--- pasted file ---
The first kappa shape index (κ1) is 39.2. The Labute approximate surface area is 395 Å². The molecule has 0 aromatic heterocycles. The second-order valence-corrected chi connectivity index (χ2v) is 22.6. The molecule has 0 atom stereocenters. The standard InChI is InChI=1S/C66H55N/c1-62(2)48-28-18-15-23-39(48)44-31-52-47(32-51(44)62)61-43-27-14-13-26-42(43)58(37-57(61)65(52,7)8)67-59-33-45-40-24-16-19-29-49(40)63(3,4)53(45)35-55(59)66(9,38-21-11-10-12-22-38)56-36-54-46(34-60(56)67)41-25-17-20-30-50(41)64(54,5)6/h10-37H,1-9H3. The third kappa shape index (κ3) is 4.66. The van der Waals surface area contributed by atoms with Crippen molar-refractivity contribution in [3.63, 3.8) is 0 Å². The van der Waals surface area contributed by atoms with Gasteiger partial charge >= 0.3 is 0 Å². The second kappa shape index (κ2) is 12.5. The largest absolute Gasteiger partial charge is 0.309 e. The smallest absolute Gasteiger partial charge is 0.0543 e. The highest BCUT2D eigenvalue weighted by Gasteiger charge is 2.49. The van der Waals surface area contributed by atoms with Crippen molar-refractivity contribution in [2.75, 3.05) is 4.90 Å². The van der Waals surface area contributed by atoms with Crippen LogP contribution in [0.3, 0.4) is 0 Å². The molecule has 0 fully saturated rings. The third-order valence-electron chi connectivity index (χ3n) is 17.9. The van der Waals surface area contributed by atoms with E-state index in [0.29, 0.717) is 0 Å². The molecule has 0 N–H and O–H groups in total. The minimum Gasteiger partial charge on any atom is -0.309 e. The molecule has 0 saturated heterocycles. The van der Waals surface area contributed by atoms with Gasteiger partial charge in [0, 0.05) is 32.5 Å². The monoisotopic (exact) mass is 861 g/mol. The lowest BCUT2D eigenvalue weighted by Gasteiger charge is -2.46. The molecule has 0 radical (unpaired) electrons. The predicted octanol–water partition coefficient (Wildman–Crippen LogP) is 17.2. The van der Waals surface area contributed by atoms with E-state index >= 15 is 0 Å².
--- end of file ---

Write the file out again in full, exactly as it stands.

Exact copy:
The first kappa shape index (κ1) is 39.2. The Labute approximate surface area is 395 Å². The molecule has 0 aromatic heterocycles. The second-order valence-corrected chi connectivity index (χ2v) is 22.6. The molecule has 0 atom stereocenters. The standard InChI is InChI=1S/C66H55N/c1-62(2)48-28-18-15-23-39(48)44-31-52-47(32-51(44)62)61-43-27-14-13-26-42(43)58(37-57(61)65(52,7)8)67-59-33-45-40-24-16-19-29-49(40)63(3,4)53(45)35-55(59)66(9,38-21-11-10-12-22-38)56-36-54-46(34-60(56)67)41-25-17-20-30-50(41)64(54,5)6/h10-37H,1-9H3. The third kappa shape index (κ3) is 4.66. The van der Waals surface area contributed by atoms with Crippen molar-refractivity contribution in [3.63, 3.8) is 0 Å². The van der Waals surface area contributed by atoms with Gasteiger partial charge >= 0.3 is 0 Å². The second kappa shape index (κ2) is 12.5. The largest absolute Gasteiger partial charge is 0.309 e. The smallest absolute Gasteiger partial charge is 0.0543 e. The highest BCUT2D eigenvalue weighted by Gasteiger charge is 2.49. The van der Waals surface area contributed by atoms with Crippen molar-refractivity contribution in [2.75, 3.05) is 4.90 Å². The van der Waals surface area contributed by atoms with Crippen LogP contribution in [0.3, 0.4) is 0 Å². The molecule has 0 fully saturated rings. The third-order valence-electron chi connectivity index (χ3n) is 17.9. The van der Waals surface area contributed by atoms with E-state index in [0.29, 0.717) is 0 Å². The molecule has 0 N–H and O–H groups in total. The minimum Gasteiger partial charge on any atom is -0.309 e. The molecule has 0 saturated heterocycles. The van der Waals surface area contributed by atoms with Gasteiger partial charge in [0, 0.05) is 32.5 Å². The monoisotopic (exact) mass is 861 g/mol. The lowest BCUT2D eigenvalue weighted by Gasteiger charge is -2.46. The molecule has 0 radical (unpaired) electrons. The predicted octanol–water partition coefficient (Wildman–Crippen LogP) is 17.2. The van der Waals surface area contributed by atoms with E-state index >= 15 is 0 Å².